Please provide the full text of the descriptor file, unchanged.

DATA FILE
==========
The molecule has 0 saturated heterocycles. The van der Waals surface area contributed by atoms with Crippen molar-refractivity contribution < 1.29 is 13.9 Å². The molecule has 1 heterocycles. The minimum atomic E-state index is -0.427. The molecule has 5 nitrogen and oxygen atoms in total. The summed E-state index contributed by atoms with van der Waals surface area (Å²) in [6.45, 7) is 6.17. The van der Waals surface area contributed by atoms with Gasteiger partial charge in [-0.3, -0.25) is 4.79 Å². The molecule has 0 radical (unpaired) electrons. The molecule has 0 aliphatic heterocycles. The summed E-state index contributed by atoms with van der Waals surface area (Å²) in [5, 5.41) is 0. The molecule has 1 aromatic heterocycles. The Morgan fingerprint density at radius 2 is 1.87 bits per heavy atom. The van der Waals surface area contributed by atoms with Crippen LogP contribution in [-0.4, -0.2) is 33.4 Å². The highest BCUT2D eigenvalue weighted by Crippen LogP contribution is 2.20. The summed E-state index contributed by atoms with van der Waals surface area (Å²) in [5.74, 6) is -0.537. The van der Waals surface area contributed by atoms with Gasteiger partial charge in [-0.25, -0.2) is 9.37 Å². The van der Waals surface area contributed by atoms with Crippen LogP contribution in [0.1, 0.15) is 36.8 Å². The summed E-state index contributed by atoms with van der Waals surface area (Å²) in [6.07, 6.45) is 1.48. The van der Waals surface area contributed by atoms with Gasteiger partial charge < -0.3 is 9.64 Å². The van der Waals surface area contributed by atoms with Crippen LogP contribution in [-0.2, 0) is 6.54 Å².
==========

The molecule has 0 saturated heterocycles. The van der Waals surface area contributed by atoms with Crippen molar-refractivity contribution < 1.29 is 13.9 Å². The molecule has 1 heterocycles. The minimum atomic E-state index is -0.427. The molecule has 5 nitrogen and oxygen atoms in total. The summed E-state index contributed by atoms with van der Waals surface area (Å²) in [6.45, 7) is 6.17. The van der Waals surface area contributed by atoms with Gasteiger partial charge in [-0.3, -0.25) is 4.79 Å². The molecule has 0 radical (unpaired) electrons. The molecule has 0 aliphatic heterocycles. The summed E-state index contributed by atoms with van der Waals surface area (Å²) in [5, 5.41) is 0. The molecule has 1 aromatic heterocycles. The Morgan fingerprint density at radius 2 is 1.87 bits per heavy atom. The van der Waals surface area contributed by atoms with Crippen LogP contribution in [-0.4, -0.2) is 33.4 Å². The highest BCUT2D eigenvalue weighted by Crippen LogP contribution is 2.20. The summed E-state index contributed by atoms with van der Waals surface area (Å²) in [5.74, 6) is -0.537. The van der Waals surface area contributed by atoms with Gasteiger partial charge in [-0.25, -0.2) is 9.37 Å². The van der Waals surface area contributed by atoms with Crippen LogP contribution in [0.1, 0.15) is 36.8 Å². The summed E-state index contributed by atoms with van der Waals surface area (Å²) in [6.07, 6.45) is 1.48. The van der Waals surface area contributed by atoms with Gasteiger partial charge < -0.3 is 9.64 Å². The van der Waals surface area contributed by atoms with Crippen LogP contribution in [-0.2, 0) is 6.54 Å².